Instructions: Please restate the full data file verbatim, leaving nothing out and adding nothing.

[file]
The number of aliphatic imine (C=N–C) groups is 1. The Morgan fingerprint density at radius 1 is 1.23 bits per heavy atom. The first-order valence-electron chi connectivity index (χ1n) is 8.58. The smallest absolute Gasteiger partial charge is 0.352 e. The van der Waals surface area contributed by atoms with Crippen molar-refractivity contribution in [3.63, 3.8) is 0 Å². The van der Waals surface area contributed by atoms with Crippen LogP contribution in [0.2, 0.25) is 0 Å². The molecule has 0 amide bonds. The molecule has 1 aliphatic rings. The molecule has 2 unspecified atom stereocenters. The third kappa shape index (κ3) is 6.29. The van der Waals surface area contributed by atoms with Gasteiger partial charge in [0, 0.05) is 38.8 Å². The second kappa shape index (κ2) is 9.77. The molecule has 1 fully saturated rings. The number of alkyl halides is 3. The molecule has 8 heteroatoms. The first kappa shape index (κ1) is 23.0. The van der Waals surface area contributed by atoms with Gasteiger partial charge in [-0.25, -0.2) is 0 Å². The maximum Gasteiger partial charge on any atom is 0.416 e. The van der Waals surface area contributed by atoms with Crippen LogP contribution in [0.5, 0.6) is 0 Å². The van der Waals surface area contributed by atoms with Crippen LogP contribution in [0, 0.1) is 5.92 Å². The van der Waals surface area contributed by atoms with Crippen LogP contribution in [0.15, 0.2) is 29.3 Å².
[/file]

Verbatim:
The number of aliphatic imine (C=N–C) groups is 1. The Morgan fingerprint density at radius 1 is 1.23 bits per heavy atom. The first-order valence-electron chi connectivity index (χ1n) is 8.58. The smallest absolute Gasteiger partial charge is 0.352 e. The van der Waals surface area contributed by atoms with Crippen molar-refractivity contribution in [3.63, 3.8) is 0 Å². The van der Waals surface area contributed by atoms with Crippen LogP contribution in [0.2, 0.25) is 0 Å². The molecule has 0 amide bonds. The molecule has 1 aliphatic rings. The molecule has 2 unspecified atom stereocenters. The third kappa shape index (κ3) is 6.29. The van der Waals surface area contributed by atoms with Gasteiger partial charge in [0, 0.05) is 38.8 Å². The second kappa shape index (κ2) is 9.77. The molecule has 1 fully saturated rings. The number of alkyl halides is 3. The molecule has 8 heteroatoms. The first kappa shape index (κ1) is 23.0. The van der Waals surface area contributed by atoms with Gasteiger partial charge in [-0.25, -0.2) is 0 Å². The maximum Gasteiger partial charge on any atom is 0.416 e. The van der Waals surface area contributed by atoms with Crippen LogP contribution in [0.5, 0.6) is 0 Å². The van der Waals surface area contributed by atoms with Crippen LogP contribution in [0, 0.1) is 5.92 Å². The van der Waals surface area contributed by atoms with Crippen LogP contribution in [0.15, 0.2) is 29.3 Å².